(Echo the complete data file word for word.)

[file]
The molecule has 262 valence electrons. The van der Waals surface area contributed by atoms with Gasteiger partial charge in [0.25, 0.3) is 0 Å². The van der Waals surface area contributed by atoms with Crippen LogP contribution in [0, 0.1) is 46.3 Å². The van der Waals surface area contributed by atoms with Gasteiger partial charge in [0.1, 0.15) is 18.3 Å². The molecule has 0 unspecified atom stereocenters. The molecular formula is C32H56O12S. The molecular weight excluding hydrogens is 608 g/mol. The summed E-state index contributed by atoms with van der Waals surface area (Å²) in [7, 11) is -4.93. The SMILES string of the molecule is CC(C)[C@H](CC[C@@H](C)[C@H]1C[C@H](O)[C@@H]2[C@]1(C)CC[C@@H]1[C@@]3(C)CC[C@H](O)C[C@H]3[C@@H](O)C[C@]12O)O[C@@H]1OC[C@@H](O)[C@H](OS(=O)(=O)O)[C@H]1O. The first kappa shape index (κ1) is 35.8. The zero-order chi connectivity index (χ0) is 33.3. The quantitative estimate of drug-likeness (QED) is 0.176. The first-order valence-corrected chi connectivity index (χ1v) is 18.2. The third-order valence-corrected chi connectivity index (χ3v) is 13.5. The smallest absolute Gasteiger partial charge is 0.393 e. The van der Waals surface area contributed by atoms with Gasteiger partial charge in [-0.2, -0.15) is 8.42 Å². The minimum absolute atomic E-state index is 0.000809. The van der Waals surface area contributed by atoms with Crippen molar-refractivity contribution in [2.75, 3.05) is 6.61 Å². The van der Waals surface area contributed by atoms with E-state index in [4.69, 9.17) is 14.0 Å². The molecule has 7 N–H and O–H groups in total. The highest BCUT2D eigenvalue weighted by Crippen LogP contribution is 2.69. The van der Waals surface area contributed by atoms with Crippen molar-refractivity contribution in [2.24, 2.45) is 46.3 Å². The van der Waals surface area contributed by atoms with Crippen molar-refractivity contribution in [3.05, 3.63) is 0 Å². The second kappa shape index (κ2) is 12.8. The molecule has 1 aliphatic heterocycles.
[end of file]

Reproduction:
The molecule has 262 valence electrons. The van der Waals surface area contributed by atoms with Gasteiger partial charge in [0.25, 0.3) is 0 Å². The van der Waals surface area contributed by atoms with Crippen LogP contribution in [0, 0.1) is 46.3 Å². The van der Waals surface area contributed by atoms with Gasteiger partial charge in [0.1, 0.15) is 18.3 Å². The molecule has 0 unspecified atom stereocenters. The molecular formula is C32H56O12S. The molecular weight excluding hydrogens is 608 g/mol. The summed E-state index contributed by atoms with van der Waals surface area (Å²) in [7, 11) is -4.93. The SMILES string of the molecule is CC(C)[C@H](CC[C@@H](C)[C@H]1C[C@H](O)[C@@H]2[C@]1(C)CC[C@@H]1[C@@]3(C)CC[C@H](O)C[C@H]3[C@@H](O)C[C@]12O)O[C@@H]1OC[C@@H](O)[C@H](OS(=O)(=O)O)[C@H]1O. The first kappa shape index (κ1) is 35.8. The zero-order chi connectivity index (χ0) is 33.3. The quantitative estimate of drug-likeness (QED) is 0.176. The first-order valence-corrected chi connectivity index (χ1v) is 18.2. The third-order valence-corrected chi connectivity index (χ3v) is 13.5. The smallest absolute Gasteiger partial charge is 0.393 e. The van der Waals surface area contributed by atoms with Gasteiger partial charge in [-0.2, -0.15) is 8.42 Å². The minimum absolute atomic E-state index is 0.000809. The van der Waals surface area contributed by atoms with Crippen molar-refractivity contribution in [2.75, 3.05) is 6.61 Å². The van der Waals surface area contributed by atoms with E-state index in [4.69, 9.17) is 14.0 Å². The molecule has 7 N–H and O–H groups in total. The highest BCUT2D eigenvalue weighted by Crippen LogP contribution is 2.69. The van der Waals surface area contributed by atoms with Crippen molar-refractivity contribution in [2.24, 2.45) is 46.3 Å². The van der Waals surface area contributed by atoms with Crippen molar-refractivity contribution in [3.05, 3.63) is 0 Å². The second kappa shape index (κ2) is 12.8. The molecule has 1 aliphatic heterocycles.